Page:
Department of the Interior
Office of the Secretary
August 18, 2006
|Cason Announces IEED Wind Energy Development Grant Award to Aleutian Pribilof Islands Association, Inc.|
(WASHINGTON) – Interior Associate Deputy Secretary James E. Cason today announced that the Indian Affairs Office of Indian Energy and Economic Development (IEED) has approved a $128,000 grant to the Aleutian Pribilof Islands Association, Inc. (APIA), a non-profit tribal organization in Anchorage, Alaska, to develop a deep penetration, hybrid wind/diesel electrical generating regime for six federally recognized Alaska Native communities located along the state's Aleutian Island chain.
"It is no exaggeration to say that the very survival of these insular Aleut communities, let alone sustainable economic development there, depends upon their obtaining more affordable energy sources," said Cason. "Up to now, they have been helpless in the face of ever-rising diesel fuel costs. Development of wind energy to supplement their diesel-driven electrical generators is bringing new hope to these communities."
The grant will allow APIA to continue its Alternative Energy Development Program, started with an IEED grant last year, which aims to address the energy needs of its member villages of False Pass, King Cove, Nikolski, and Sand Point and the Pribilof Island communities of St. George and St. Paul. To meet their energy needs, residents, who make their living largely from fishing and subsistence activities, must import diesel fuel for their generators. But diesel's price has spiraled by 12 percent since October 2005, and the villages' cost to produce electricity has risen from $2.80 per gallon to between $3.11 and $3.14 per gallon.
However, wind speeds where the villages are located are considered ideal for commercial wind energy development. On the U.S. Department of Energy's rating scale for commercial wind energy, which ranges from Class 1 to Class 7 with Class 7 being the highest, wind speeds within APIA's service area have been measured within the Class 7 category of 8.8 meters per second or higher. With few exceptions, the wind speeds along the entire Aleutian Island chain fall within the Class 7 category.
In 2005, IEED funding helped APIA collect wind resource data from the Alaska Energy Authority and local utilities in St. George, King Cove, False Pass, and Nikolski, and paid for the training of wind/diesel power plant operators in all six villages. The grant also enabled APIA to conduct public information meetings and compile environmental documentation required under the National Environmental Policy Act (NEPA).
This year's funding will pay for many of the technical steps needed to be undertaken before wind turbines can be installed in the targeted communities such as conducting an eagle monitoring study to address requirements of the U.S. Fish and Wildlife Service (USFWS), holding two community meetings to examine the impact of installing two Vestas 500-kilowatt wind turbines at Sand Point village, as well as documenting residents' comments from these meetings and providing information to address any concerns, and continuing work on the Sand Point Environmental Assessment.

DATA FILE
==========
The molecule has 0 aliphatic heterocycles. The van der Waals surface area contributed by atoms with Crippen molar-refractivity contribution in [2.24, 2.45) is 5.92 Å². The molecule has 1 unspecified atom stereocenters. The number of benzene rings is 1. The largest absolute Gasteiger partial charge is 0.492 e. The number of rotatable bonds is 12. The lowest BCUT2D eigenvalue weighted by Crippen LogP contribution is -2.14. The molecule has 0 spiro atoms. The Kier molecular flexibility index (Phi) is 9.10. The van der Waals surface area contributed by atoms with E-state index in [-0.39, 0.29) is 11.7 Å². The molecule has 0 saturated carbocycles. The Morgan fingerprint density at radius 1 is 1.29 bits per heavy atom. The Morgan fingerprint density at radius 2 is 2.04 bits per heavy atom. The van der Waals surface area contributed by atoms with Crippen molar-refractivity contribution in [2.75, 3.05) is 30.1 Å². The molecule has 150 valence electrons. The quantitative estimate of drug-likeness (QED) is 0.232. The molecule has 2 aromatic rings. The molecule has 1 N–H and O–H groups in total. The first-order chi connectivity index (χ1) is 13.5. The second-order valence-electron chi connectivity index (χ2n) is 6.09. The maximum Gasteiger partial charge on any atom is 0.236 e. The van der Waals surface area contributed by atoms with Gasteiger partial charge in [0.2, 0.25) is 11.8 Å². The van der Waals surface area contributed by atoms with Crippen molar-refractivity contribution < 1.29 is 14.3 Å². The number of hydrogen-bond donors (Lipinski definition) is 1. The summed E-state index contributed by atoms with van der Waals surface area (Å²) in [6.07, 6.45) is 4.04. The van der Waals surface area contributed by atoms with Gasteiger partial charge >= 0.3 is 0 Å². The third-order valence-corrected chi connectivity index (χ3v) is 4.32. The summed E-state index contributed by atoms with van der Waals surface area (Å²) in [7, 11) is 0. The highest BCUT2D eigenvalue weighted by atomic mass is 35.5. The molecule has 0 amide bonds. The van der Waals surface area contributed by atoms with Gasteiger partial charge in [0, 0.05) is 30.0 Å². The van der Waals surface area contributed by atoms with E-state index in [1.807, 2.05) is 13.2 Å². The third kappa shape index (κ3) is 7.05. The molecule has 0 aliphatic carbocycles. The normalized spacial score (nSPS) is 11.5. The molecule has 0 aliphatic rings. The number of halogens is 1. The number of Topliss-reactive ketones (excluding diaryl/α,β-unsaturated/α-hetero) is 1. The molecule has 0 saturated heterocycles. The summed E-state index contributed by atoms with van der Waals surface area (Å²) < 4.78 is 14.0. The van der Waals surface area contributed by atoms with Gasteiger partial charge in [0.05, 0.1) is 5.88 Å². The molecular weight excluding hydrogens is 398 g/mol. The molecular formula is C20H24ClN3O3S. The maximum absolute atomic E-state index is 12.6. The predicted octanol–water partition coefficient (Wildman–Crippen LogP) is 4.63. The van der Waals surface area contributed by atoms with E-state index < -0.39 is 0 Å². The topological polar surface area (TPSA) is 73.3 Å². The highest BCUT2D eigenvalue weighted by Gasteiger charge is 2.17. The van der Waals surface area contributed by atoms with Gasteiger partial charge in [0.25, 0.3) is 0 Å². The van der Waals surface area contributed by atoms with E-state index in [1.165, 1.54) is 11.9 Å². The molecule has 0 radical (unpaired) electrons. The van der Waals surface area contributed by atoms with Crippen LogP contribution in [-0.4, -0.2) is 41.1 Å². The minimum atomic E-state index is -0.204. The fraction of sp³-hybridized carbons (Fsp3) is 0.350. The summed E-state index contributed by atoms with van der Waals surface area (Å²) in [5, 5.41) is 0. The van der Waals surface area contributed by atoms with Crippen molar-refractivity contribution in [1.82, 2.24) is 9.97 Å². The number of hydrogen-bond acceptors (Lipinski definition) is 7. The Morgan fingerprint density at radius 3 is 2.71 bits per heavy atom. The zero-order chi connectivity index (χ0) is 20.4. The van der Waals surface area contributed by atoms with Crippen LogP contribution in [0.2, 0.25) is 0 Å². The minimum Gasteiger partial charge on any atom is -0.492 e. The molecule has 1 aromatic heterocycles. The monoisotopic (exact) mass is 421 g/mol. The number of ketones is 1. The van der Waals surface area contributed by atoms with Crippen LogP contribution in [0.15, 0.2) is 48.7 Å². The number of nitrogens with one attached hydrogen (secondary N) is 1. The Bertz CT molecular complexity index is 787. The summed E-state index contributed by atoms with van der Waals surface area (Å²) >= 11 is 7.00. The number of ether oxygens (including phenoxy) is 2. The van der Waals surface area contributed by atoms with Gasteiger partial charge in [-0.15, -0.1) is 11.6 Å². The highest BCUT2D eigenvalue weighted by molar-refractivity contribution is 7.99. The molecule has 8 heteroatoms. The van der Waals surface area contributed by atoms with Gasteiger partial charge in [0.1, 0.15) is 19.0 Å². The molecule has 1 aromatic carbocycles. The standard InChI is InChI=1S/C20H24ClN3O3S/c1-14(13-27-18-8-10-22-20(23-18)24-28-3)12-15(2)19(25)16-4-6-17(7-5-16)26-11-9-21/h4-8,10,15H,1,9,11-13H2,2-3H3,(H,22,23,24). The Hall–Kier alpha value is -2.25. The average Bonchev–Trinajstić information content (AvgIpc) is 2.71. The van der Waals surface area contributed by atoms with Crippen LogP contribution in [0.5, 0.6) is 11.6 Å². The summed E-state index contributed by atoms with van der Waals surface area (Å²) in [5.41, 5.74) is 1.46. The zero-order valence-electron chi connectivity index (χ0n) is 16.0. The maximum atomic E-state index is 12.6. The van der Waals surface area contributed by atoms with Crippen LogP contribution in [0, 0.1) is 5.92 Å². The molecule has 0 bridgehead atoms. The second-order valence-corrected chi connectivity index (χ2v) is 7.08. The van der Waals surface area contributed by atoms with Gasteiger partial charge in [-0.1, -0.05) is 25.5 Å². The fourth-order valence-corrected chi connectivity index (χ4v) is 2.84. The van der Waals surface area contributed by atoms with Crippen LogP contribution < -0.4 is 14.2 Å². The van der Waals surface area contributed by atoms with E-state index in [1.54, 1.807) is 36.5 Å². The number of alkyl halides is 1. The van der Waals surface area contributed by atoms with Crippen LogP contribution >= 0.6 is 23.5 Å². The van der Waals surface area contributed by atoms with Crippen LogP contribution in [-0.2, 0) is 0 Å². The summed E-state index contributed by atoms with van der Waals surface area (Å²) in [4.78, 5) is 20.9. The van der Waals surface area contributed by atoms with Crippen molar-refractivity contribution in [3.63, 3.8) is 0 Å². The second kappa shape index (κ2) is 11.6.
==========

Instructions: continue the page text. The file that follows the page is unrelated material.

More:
The grant also will provide funding to assist the Native Village of Nikolski in designing a greenhouse to utilize any excess electricity produced from the wind turbine it will receive next year for growing produce for its Native store.
It is projected that, as a result of IEED's assistance, the Sand Point, St. George, King Cove, Nikolski, and False Pass villages will be able to complete the prerequisite technical steps to developing wind energy in their communities by the end of this year. Timing is critical for the St. George village whose existing diesel electrical generating plant is expected to expire soon thereby requiring its hybrid wind/diesel facility to be completed earlier than the others. Another village, King Cove, is seeking to add wind turbines to its existing hydro/diesel generating plant to become Alaska's first wind/hydro/diesel power plant.
The Alaska Energy Authority and the U.S. Department of Agriculture's Rural Utility Service are funding the purchase and installation of the wind turbines for these communities.
The grant will be administered under IEED's 477 Program, established in 1994 under the Indian Employment, Training and Related Services Act (Public Law 102-477), which allows federally recognized tribes to combine funds from up to 12 federal employment, training and welfare reform programs administered by Interior and the Departments of Education, Labor (DOL) and Health and Human Services (DHHS) into a single, tribally operated program with a single reporting system. Participating tribes can devote up to 25 percent of their total 477 funding for economic development projects to provide employment opportunities for their members.
The Office of Indian Energy and Economic Development was established to provide high-level support for the Department's goal of serving tribal communities by providing access to energy resources and helping tribes stimulate job creation and economic development, and supporting the President's National Energy Policy by fostering development of domestic energy resources to reduce the nation's dependence on foreign energy sources.
For more information on the IEED grant award or the 477 Program's economic development features, contact Jack Stevens, Chief, Division of Economic Development, Office of Indian Energy and Economic Development, at (202) 208-6764. For information on the Aleutian Pribilof Islands Association, Inc., and their member villages, visit www.apiai.com.